In the job market, some win, some lose

Updated: Feb 26 2005, 05:30am hrs
Immigrants take jobs Americans dont want. You hear it said all the time. But a new study by a team of economists at Northeastern University suggests that in todays world, the real story is more complicated. Specifically, at a time when jobs are not easy to come by, immigrants and native-born workers sometimes compete for jobsa competition that produces losers as well as winners.

In the 1990s, immigrants captured close to 50% of the job growth in the US. But in a booming economy, so many new jobs were created that the economic fortunes of virtually every group improved.

In the new century, the situation is quite different. Since 2000, the US has produced a little more than two million new jobs, according to the Census Bureaus monthly household survey. This same survey shows that new immigrantsthose who have come to America since 2000gained about the same number of jobs, a little more than 2 million.

In other words, they captured 100% of the job growth over the four-year period. Immigrants, of course, didnt fill every new job opening. But on a net basis, their gains equaled the gains made throughout the economy.

The newcomers to the workforce are a diverse lot. More than 50% are Hispanic; 19% are Asian. More than a quarter of them have at least a college degree; more than one-third dont have a high school diploma. Male immigrants without much education seem to have no trouble finding work. About 85% of them hold jobs, compared to about 60% for their native-born counterparts.

A majority of new workers are men and nearly all are younga plus for the Social Security system, which needs young people to support the growing ranks of retirees. Immigrants work in all industries, but they are heavily represented in a few, including construction and hospitality.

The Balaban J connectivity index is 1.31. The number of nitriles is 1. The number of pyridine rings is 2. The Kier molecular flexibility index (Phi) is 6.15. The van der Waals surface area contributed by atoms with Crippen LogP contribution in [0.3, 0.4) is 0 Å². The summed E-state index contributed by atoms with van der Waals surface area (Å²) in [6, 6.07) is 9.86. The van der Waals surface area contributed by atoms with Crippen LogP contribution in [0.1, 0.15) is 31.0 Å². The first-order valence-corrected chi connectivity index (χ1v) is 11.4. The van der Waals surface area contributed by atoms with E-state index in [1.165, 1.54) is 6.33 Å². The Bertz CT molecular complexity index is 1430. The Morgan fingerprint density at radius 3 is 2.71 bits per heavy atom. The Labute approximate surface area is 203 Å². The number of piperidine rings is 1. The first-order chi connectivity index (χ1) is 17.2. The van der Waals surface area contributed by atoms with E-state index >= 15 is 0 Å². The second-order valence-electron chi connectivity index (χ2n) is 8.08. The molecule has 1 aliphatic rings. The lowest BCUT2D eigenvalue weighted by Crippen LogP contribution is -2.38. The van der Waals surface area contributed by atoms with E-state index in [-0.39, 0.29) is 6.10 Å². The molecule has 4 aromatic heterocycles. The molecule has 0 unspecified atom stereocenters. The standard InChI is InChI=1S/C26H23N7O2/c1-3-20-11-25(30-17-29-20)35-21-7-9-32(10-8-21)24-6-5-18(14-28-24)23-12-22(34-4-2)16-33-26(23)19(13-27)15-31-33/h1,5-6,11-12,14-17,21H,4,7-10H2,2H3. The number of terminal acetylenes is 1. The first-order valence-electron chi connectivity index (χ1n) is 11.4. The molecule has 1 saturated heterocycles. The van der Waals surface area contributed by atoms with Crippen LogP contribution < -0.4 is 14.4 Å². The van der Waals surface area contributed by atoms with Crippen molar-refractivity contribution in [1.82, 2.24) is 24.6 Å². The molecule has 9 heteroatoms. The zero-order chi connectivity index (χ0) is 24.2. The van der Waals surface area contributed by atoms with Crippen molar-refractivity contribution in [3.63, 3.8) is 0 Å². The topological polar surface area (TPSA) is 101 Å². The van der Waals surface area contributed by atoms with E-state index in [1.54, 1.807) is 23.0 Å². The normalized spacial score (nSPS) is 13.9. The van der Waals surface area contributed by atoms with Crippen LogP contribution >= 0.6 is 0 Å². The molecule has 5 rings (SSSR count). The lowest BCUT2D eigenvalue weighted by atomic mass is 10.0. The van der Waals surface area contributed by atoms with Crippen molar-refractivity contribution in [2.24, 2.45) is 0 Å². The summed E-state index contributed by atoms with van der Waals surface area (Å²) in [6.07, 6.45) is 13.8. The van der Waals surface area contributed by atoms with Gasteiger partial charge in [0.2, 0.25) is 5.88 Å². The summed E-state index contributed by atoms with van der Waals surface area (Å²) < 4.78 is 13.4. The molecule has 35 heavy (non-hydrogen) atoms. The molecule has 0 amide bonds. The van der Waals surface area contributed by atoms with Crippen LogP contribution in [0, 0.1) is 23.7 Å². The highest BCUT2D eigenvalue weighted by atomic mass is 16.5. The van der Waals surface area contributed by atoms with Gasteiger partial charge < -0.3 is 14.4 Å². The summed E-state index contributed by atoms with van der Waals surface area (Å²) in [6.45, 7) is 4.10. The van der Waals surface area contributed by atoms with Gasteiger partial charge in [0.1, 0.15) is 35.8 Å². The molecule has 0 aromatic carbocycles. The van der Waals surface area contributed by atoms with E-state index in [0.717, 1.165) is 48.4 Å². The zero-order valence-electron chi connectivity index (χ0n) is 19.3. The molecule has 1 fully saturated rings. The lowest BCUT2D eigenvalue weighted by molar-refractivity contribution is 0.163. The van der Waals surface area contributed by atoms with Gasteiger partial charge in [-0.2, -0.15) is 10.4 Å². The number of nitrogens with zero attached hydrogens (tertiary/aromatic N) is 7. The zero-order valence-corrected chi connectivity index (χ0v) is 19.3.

Most of the people who come to this country come with the right attitude: They are eager to work hard, said Paul Jacques, general manager of Boston Harbor Hotel, who, like many in his industry, relies heavily on immigrants to fill jobs.

Employers in a range of fields praise the reliability and work ethic of their immigrant staff. In many markets, immigrant labor has become the employee of first resort, said Andrew Sum, a Northeastern economics professor and one of the new reports authors.

Lawrence Katz, an economics professor at Harvard, says the weak labor market of the past four years exaggerates the impact of immigration. He says a balanced look at immigration has to take into account its many benefits, both cultural and economic.

The Northeastern study does not amount to immigrant-bashing. It lays out the numbers, and lets readers draw their own conclusions. Two come to mind. The first is that immigration flows have relatively little to do with the economys health. Immigrants will come in good times and bad times, drawn by the lure of America.